- between Bayley Street and Goodge Street you propose 1.5 m lane on one side where the carriageway is mostly 10.5 - 11m wide. The footways here are mostly only 4m or so which with the proximity of the Cross Rail station can't be cut much.

    - Just north of Torrington Place you propose a floating bus stop on the west side opposite what's effectively a floating loading bay: this would require quite a bit of extra carriageway width – surely you'd agree that TCR requires footways wider than 2m.

    - On the west side from a point between Torrington Place and Howland Street to Maple Street you propose 'continuous pavement and cycle track', where there is a continuous row of big trees on the footway all along here.
    and any cycle track would have to run behind the trees. This is something Camden Cyclists discussed but decided against.

    Jean Dollimore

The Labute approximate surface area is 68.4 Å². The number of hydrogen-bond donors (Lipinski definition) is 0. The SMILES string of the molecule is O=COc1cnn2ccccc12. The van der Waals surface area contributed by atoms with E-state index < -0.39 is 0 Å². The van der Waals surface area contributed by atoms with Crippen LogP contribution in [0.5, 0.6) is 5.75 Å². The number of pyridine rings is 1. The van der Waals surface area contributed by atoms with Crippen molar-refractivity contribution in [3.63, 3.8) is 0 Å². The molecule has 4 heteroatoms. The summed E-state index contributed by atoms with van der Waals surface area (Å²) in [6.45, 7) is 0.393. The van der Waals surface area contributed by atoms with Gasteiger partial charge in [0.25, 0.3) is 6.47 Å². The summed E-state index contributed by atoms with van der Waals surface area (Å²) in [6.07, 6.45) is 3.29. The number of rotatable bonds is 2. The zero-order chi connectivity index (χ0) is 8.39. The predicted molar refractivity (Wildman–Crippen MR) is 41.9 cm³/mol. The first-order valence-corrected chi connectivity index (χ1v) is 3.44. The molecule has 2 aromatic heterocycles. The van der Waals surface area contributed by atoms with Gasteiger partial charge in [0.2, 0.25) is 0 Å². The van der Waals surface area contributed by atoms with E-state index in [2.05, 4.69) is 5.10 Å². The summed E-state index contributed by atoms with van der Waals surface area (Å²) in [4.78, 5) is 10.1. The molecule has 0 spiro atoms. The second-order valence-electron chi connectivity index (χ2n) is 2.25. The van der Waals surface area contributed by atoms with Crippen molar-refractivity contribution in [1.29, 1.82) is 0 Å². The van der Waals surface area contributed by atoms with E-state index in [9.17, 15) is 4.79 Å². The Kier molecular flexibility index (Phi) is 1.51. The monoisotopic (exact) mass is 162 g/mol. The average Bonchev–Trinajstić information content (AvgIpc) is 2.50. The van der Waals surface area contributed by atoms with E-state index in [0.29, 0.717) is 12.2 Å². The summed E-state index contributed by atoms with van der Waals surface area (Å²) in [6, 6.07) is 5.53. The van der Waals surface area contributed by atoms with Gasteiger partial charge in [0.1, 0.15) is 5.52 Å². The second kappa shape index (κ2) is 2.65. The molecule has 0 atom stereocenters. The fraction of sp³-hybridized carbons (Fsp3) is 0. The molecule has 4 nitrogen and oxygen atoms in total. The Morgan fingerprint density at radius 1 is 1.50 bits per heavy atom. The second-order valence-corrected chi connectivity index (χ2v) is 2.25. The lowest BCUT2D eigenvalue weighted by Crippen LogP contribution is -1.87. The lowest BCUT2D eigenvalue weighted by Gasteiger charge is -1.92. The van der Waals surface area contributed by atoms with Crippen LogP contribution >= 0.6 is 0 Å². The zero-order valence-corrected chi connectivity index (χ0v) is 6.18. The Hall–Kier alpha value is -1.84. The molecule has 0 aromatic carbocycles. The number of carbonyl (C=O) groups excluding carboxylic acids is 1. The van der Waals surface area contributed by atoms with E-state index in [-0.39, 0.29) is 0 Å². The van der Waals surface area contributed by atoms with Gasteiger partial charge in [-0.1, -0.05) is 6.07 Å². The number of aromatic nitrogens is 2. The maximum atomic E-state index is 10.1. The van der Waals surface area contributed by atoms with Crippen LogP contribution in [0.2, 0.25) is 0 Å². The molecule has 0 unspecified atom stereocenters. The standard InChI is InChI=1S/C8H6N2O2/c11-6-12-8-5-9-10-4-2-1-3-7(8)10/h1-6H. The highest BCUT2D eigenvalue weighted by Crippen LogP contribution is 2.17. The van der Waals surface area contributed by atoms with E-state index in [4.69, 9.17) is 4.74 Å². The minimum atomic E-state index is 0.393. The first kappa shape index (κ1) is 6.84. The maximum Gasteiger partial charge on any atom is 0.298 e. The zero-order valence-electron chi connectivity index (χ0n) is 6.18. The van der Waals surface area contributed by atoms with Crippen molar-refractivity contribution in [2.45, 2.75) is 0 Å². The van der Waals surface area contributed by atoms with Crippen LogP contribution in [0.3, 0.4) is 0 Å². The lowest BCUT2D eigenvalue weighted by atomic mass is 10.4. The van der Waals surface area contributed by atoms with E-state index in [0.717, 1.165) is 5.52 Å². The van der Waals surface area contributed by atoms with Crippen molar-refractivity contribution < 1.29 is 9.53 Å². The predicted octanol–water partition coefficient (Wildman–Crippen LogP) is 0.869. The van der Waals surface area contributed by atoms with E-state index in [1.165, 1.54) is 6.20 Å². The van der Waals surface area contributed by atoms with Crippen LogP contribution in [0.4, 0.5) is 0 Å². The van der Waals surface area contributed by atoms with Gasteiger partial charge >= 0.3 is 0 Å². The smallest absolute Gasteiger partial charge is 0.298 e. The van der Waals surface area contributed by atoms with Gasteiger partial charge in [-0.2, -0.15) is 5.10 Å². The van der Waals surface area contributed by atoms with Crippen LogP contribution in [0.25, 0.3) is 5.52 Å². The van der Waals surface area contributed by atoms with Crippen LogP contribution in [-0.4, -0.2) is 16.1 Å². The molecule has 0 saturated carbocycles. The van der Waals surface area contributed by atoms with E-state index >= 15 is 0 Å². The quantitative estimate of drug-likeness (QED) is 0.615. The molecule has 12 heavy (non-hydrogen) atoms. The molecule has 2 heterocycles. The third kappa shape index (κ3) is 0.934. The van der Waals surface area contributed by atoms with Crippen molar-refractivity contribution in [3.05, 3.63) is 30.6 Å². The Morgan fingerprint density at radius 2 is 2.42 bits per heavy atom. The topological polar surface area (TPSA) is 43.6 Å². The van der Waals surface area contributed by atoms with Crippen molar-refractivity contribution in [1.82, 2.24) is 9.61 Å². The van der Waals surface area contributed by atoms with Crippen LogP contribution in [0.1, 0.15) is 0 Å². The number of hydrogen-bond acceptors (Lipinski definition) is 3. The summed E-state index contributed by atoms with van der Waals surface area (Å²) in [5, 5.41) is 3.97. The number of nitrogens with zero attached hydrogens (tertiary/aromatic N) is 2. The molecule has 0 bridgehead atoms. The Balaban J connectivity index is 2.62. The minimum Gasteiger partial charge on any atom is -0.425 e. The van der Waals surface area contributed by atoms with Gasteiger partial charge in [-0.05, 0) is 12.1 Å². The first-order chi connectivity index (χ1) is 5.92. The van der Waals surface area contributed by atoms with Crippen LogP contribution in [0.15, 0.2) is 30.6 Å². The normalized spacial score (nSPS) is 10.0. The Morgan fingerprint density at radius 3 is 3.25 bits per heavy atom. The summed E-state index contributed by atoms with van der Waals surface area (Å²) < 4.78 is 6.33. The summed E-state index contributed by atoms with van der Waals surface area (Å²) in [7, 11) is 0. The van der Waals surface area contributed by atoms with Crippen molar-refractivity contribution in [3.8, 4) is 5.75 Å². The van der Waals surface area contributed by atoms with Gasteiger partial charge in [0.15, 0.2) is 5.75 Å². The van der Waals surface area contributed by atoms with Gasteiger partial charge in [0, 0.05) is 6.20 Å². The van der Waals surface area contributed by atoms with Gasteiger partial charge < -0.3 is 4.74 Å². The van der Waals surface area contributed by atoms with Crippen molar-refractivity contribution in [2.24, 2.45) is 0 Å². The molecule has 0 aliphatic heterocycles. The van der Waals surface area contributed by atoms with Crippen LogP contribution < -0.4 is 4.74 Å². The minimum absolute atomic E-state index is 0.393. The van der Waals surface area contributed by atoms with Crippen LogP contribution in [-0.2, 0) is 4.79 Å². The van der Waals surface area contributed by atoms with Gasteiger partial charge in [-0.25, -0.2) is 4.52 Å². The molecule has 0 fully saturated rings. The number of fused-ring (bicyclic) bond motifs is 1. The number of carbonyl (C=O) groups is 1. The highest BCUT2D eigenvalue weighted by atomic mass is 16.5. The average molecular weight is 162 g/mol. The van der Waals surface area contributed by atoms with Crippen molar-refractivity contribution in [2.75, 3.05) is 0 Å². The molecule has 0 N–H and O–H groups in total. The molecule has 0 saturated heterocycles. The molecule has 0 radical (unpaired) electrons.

1. The reason I made my diagrams was to show it would fit in!

      The reason Camden Cyclists are saying that it wouldn't fit in is because they are being too selfless. A pedestrian campaign group wouldn't accept second best for pedestrians because bus passengers get a good deal, for example.

      In my opinion Camden cyclists should be pushing for the best. The alternative is a horrible road for cycling on, which undermines what we should be campaigning for.

    2. Besides. Putting the bus infrastructure on a bus stop would really benefit pedestrians by taking it out of their way. Some pedestrians would switch to bicycles, and also, cars don't need even 3 metres per direction. 2.8 metres per direction should work well. So a 2.2 metre wide cycle track ordinarily, a 2 metre wide cycle track behind the bus stops, (slight amount of space taken from the bus stop island) and if you have angled kerbs, it should make it acceptable. We could also close off the road to private motor traffic and restrict it to buses only.

  2. Cyclists could get 2.5 metre wide cycle tracks. Pedestrians have less space because they are intimidated by cars, so they walk as far as they can. .5 metres isn't much for pedestrians but it can make a cycle track quite a lot nicer.